I am too daunted to attempt a proper review of The Broken Shore by Peter Temple, which I have just read. I have read many reviews of this book over the past months on various blogs, I’ve bought it, but have not read it — until the announcement that it has won the Duncan Lawrie Dagger for this year made me do so out of shame.
Every blog post I’ve read about the award has lauded the book. Now that I’ve finished it, I can only add my admiration to everyone else’s. It is a wonderful book, with many layers. The crime fiction element only really kicks in for the last quarter, and at this stage you just have to sit down and read it all because it is intense. The main, earlier part of the book is slow-burn character study, beautiful placeism and mysterious back story, all creating an atmospheric world that is a pleasure to sink into each time you open the pages. There is drama, sadness and insight. The everyday casual brutalities of racism and ruination of the beautiful, grand environment of this most wonderful continent are compellingly conveyed. It is a book that will repay a second read, that’s for sure.
The Espresso machine, currently on loan to the New York public library system where users can print free copies of about 200,000 public-domain books and a few others, costs about £25,000 to buy (and measures 8 by 5 feet), but its makers are in talks with several bookstores and libraries about leasing it — and making it faster and smaller (4 by 5), about the size of a photocopier. According to a recent Bookseller, Matthew Crockatt, a London independent bookseller, would love one. "We are a small shop and having a self-service print-on-demand machine on site would mean we could potentially have every book in print…It’s now just down to the publishers to come on board." Bill Samuel, vice-chairman of Foyle’s bookshop, said "The hardware seems to be there. The software needs to be sorted. But there is a definite market…."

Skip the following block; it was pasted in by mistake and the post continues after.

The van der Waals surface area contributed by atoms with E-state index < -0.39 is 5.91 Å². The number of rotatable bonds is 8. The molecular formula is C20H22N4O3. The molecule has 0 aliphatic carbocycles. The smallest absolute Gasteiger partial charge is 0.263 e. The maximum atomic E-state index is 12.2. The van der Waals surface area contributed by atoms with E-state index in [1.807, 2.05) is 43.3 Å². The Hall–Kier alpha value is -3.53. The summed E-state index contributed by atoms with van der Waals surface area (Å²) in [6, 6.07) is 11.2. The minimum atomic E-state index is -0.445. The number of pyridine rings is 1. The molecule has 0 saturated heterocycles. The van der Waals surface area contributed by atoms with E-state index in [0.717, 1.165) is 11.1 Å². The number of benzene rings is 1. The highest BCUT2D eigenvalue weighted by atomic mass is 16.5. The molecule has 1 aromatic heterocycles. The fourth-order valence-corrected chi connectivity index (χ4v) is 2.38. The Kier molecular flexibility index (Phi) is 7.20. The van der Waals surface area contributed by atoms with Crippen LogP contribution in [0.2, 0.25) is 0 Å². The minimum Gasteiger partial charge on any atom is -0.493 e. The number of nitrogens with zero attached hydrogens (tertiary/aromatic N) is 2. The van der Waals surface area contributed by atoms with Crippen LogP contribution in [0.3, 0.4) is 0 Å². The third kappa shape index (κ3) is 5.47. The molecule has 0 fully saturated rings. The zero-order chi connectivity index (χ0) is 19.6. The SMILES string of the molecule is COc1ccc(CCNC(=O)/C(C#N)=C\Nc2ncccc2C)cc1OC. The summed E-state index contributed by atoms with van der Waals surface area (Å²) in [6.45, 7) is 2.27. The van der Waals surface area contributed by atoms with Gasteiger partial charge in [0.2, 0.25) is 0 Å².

The future is on its way: slowly maybe, but it will arrive.
Matt Brown at Nature Network’s Editor’s blog has listed the top ten most desirable addresses for London scientists. These are all genuine addresses listed in London’s A to Z. Amazingly, I lived at the number 1 address on his list for eight years.
1. Agar Grove, NW1
2. Flask Walk, NW3
3. Bunsen Street, E3
4. Doctors Close, SE26
5. Ion Square, E2
6. Tweezers Alley, WC2
7. Scales Road, N17
8. Magnet Road, HA9
9. Electric Avenue, SW9
10. Conference Road, SE2
Do you have any scientific addresses in your own local area?